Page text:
TEXT: “The female characters in the ‘30s movies are very strong. You have to remember that in the ‘20s and ‘30s, and even the ‘40s, women were much more central to movies than they are now. During the studio system women characters were as important, if not more important, than the male characters. In fact the first stars of pictures were women – Florence Lawrence and Mary Pickford. All through the ‘30s women got top billing in comedies. It’s Katherine Hepburn and then Cary Grant in Holiday. That changed in the ‘50s and then it was gone by the ‘60s. One of the things that’s wrong with today’s pictures is there are too many guys and not enough girls. There were more female screenwriters then, too, than there are now.”

Peter Bogdanovich
director, She’s Funny That Way



If there were any question marks still floating over Cary Fukunaga’s credentials, his latest film, Beasts of No Nation, should flick them aside with ease. Based on the acclaimed novel by American writer Uzodinma Iweala and boasting staggering performances from both of its lead players, Abraham Attah and Idris Elba, Fukunaga has delivered one of the most viscerally stylized war films in recent memory. The Africa-set drama is a relentlessly violent, vibrant, and electric film that is at once as druggy and entrancing as Coppola’s 1979 cut of Apocalypse Now and as sonically inventive as Elem Klimov’s Come and See.

Beasts of No Nation is the fictional first-hand account of Agu (Attah), a creative, intelligent figure who, following a brutal separation from his family, ends up fighting for a squadron of child soldiers as civil war and genocide rage in the unnamed nation around them. Elba plays the group’s bewitching Commandant, a manipulative, Boko Haram-styled father figure acting as Fagin to Agu’s Oliver Twist. Under his tutelage, seduced by the lifestyle, look, and machinery of war, and fueled by revenge and the hope of reuniting with his mother, Agu slips down the rabbit hole.

Read our full review of Beasts of No Nation.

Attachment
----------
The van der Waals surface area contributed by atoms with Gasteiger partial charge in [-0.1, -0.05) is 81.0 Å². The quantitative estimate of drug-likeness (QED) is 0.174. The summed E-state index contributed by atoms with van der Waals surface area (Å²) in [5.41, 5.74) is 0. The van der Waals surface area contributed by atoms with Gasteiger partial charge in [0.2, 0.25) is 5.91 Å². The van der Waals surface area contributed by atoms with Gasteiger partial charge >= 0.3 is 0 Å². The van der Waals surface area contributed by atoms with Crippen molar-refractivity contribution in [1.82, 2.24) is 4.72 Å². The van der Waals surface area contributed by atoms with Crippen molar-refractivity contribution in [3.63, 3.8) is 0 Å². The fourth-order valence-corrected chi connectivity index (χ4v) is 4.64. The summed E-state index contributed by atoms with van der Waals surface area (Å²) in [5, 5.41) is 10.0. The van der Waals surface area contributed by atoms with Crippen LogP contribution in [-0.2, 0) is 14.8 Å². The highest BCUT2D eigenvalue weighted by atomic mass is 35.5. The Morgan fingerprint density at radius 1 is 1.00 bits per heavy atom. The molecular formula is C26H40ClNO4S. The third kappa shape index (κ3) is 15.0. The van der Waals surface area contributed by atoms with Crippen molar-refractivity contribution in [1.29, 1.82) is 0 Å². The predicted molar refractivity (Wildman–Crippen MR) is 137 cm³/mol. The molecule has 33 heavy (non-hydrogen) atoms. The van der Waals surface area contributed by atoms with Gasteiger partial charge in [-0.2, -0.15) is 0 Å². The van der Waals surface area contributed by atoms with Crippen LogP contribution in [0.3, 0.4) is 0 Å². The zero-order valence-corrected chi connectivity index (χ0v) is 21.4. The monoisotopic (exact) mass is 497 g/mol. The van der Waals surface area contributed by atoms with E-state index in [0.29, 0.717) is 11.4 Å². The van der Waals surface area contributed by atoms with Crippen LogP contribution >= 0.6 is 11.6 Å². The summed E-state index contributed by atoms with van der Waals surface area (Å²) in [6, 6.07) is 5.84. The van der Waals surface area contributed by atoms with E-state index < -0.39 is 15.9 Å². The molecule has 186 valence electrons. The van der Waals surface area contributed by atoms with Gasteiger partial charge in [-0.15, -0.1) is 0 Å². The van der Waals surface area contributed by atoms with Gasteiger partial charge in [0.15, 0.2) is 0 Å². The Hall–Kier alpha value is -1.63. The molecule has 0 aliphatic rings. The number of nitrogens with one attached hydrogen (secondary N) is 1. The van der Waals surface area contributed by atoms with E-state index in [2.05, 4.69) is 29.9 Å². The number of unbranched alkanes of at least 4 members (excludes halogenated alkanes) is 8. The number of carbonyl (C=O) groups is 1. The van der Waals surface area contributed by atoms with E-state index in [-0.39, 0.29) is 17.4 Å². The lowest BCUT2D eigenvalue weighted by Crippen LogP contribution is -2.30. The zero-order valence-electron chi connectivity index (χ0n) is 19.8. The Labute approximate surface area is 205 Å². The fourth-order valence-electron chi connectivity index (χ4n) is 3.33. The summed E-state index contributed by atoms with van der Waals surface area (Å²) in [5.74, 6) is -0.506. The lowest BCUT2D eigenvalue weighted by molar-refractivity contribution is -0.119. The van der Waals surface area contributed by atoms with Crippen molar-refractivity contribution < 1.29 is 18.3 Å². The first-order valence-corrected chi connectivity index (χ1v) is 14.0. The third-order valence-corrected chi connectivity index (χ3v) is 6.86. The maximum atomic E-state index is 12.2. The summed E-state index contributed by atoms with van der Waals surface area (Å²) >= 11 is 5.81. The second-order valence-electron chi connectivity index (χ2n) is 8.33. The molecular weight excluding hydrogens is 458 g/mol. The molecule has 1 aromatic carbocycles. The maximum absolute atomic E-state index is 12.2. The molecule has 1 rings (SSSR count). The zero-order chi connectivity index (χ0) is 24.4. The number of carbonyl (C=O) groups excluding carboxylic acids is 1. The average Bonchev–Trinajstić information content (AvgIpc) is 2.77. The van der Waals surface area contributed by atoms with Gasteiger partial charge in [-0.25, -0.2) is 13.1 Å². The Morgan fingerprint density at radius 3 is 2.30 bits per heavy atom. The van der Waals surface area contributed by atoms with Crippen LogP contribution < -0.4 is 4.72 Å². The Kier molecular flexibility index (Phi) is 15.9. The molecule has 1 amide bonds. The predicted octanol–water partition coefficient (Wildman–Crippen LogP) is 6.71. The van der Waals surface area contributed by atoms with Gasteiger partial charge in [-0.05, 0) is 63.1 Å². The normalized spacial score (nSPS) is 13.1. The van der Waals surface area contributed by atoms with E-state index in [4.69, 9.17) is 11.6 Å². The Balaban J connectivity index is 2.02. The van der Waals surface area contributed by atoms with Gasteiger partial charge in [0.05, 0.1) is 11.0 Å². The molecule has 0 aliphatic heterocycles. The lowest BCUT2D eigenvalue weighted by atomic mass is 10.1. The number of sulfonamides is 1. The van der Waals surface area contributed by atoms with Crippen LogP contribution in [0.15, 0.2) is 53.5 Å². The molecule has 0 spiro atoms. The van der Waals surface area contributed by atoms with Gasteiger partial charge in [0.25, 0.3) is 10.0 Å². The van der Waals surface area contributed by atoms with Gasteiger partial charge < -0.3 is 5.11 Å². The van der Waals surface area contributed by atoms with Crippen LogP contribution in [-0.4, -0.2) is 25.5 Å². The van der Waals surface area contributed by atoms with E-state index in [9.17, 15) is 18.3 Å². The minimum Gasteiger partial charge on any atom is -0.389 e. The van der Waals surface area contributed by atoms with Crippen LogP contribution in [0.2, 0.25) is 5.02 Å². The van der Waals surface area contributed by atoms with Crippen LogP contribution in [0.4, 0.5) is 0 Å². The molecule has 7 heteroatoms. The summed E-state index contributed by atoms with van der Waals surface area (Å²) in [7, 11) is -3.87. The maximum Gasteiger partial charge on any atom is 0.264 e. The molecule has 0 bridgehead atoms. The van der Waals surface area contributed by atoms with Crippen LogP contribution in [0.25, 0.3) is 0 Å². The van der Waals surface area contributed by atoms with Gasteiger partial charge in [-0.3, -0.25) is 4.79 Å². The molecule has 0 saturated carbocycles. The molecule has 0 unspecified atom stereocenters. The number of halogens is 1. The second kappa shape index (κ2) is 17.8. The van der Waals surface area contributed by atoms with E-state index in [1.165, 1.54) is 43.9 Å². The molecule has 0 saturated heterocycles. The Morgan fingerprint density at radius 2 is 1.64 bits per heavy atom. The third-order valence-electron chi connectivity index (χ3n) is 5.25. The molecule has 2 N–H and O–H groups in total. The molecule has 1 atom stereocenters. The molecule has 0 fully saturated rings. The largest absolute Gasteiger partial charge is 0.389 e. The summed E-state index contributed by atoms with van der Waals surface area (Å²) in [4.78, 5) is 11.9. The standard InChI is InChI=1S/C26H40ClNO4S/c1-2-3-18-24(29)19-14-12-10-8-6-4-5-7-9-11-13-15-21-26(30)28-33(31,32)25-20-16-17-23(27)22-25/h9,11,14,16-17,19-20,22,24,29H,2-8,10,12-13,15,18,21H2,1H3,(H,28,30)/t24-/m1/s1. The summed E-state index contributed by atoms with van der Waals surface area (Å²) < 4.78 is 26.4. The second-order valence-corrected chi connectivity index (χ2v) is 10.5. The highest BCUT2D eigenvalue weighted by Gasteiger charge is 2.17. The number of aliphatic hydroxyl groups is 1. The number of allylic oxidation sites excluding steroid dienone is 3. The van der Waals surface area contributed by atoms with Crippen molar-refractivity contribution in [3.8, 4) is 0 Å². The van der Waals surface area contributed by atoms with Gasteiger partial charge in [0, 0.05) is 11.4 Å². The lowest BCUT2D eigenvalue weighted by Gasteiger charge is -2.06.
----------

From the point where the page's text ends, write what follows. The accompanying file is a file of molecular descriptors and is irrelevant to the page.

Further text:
Raise your hand for a new Cooties poster. Jonathan Milott and Cary Murnion’s horror-comedy will be released on September 18 via Lionsgate Premiere. 

Elijah Wood (The Lord of the Rings), Rainn Wilson (The Office), Alison Pill (Scott Pilgrim vs. the World), Jack McBrayer (30 Rock), Leigh Whannell (Insidious), Nasim Pedrad (Saturday Night Live) and Jorge Garcia (Lost) star.

Beasts of No Nation review – Idris Elba rules in Netflix's impressive move into movies

True Detective’s Cary Fukunaga directs British star in the first competition film to screen at this year’s Venice film festival – and the first awards contender from Netflix’s new cinema division

Director Cary Fukunaga has handled projects as diverse as the migrant drama Sin Nombre, a Jane Eyre adaptation with Mia Wasikowska and Michael Fassbender, and episodes of TV’s True Detective. This film, premiering at the Venice film festival, is his best film yet.

Fukunaga brings flair, muscular storytelling, directness and a persuasively epic sweep to this brutal, heartrending movie about child soldiers and a civil war in an imaginary West African country, based on the 2005 novel by Nigerian-American author Uzodinma Iweala.

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The Purple Shirt

“The Purple Shirt" is based on the iconic wallpaper seen as a backdrop in the BBC series “Sherlock”, which is based on Sir Arthur Conan Doyle’s characters.

The damask design is one of floral and geometric elements. The weave is satin, the same as our Double Helix wraps. It is densely woven, which proves to be sturdy and provides strong support, and is very soft even in the loomstate. It will only get softer, cushier and more blankety with a wash, iron and use. The wrap is very easy to care for. The dense yet soft satin weave is perfect from infancy to toddlerhood.

It is no mystery that The Purple Shirt is a perfect wrap for beginners and experienced wrappers alike. The Purple Shirt is woven on a natural cotton warp and purple Tencel weft.

Tencel is an eco-fabric made from the natural cellulose found in wood pulp. The fiber is economical in its use of energy and natural resources, and is fully biodegradable and is also anti-bacterial. After the first wash, the fabric becomes incredibly fluid and drapy and blankety soft. Perfectly suited for infants but great for toddlers as well.

Size 2- $160
Size 3- $165
Size 4- $170
Size 5- $175
Size 6- $180
Size 7- $185

Weight is around 286g/m2

The Purple Shirt will be listed on our website Wednesday June 3rd at 10:30am EST.

The game, Ms. Hudson, is on!

Wajah saja berbeda mengapa kepintaran harus sama?
Yang harus kita garis bawahi dari pernyataan di atas adalah kepintaran.
Yang menjadi pembahasan adalah kepintaran anak yang berbeda-beda.

Jelas setiap anak berbeda kepintarannya. A pintar dalam hal musik, belum tentu B memiliki kepintaran yang sama. B mungkin saja lebih pintar dalam hal bahasa atau linguistik. Lebih senang berceloteh dan bercerita apa saja.